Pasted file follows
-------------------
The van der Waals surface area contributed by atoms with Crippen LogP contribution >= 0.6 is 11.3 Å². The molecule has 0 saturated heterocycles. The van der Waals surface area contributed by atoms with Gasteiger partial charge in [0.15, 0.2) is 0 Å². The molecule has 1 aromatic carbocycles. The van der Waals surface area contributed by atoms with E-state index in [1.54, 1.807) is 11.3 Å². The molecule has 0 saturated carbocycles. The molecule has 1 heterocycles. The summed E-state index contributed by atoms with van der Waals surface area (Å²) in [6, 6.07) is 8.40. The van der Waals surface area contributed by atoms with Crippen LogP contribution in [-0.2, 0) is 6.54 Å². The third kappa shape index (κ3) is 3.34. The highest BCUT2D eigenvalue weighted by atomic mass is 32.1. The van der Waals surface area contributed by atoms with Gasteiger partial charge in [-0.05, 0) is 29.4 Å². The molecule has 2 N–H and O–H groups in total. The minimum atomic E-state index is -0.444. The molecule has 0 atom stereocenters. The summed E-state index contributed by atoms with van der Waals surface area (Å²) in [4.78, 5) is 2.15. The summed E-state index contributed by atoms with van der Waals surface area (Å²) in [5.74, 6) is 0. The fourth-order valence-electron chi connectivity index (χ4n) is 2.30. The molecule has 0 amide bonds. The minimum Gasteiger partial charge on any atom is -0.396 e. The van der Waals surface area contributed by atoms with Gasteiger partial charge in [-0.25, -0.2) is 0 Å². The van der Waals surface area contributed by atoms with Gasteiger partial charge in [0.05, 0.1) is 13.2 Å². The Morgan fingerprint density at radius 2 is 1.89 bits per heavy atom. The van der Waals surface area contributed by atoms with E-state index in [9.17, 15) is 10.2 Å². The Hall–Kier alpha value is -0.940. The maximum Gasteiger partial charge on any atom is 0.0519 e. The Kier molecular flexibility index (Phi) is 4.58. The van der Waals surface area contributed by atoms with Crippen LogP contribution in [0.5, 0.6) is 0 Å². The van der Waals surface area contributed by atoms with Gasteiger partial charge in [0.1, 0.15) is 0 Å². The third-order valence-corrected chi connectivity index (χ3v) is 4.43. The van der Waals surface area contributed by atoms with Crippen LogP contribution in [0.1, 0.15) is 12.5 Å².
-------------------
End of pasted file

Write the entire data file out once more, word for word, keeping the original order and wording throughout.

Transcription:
The van der Waals surface area contributed by atoms with Crippen LogP contribution >= 0.6 is 11.3 Å². The molecule has 0 saturated heterocycles. The van der Waals surface area contributed by atoms with Gasteiger partial charge in [0.15, 0.2) is 0 Å². The molecule has 1 aromatic carbocycles. The van der Waals surface area contributed by atoms with E-state index in [1.54, 1.807) is 11.3 Å². The molecule has 0 saturated carbocycles. The molecule has 1 heterocycles. The summed E-state index contributed by atoms with van der Waals surface area (Å²) in [6, 6.07) is 8.40. The van der Waals surface area contributed by atoms with Crippen LogP contribution in [-0.2, 0) is 6.54 Å². The third kappa shape index (κ3) is 3.34. The highest BCUT2D eigenvalue weighted by atomic mass is 32.1. The van der Waals surface area contributed by atoms with Gasteiger partial charge in [-0.05, 0) is 29.4 Å². The molecule has 2 N–H and O–H groups in total. The minimum atomic E-state index is -0.444. The molecule has 0 atom stereocenters. The summed E-state index contributed by atoms with van der Waals surface area (Å²) in [4.78, 5) is 2.15. The summed E-state index contributed by atoms with van der Waals surface area (Å²) in [5.74, 6) is 0. The fourth-order valence-electron chi connectivity index (χ4n) is 2.30. The molecule has 0 amide bonds. The minimum Gasteiger partial charge on any atom is -0.396 e. The van der Waals surface area contributed by atoms with Gasteiger partial charge in [-0.25, -0.2) is 0 Å². The van der Waals surface area contributed by atoms with Gasteiger partial charge in [0.05, 0.1) is 13.2 Å². The Morgan fingerprint density at radius 2 is 1.89 bits per heavy atom. The van der Waals surface area contributed by atoms with E-state index in [9.17, 15) is 10.2 Å². The Hall–Kier alpha value is -0.940. The maximum Gasteiger partial charge on any atom is 0.0519 e. The Kier molecular flexibility index (Phi) is 4.58. The van der Waals surface area contributed by atoms with Crippen LogP contribution in [0.5, 0.6) is 0 Å². The van der Waals surface area contributed by atoms with Gasteiger partial charge in [0.1, 0.15) is 0 Å². The third-order valence-corrected chi connectivity index (χ3v) is 4.43. The van der Waals surface area contributed by atoms with Crippen LogP contribution in [0.1, 0.15) is 12.5 Å².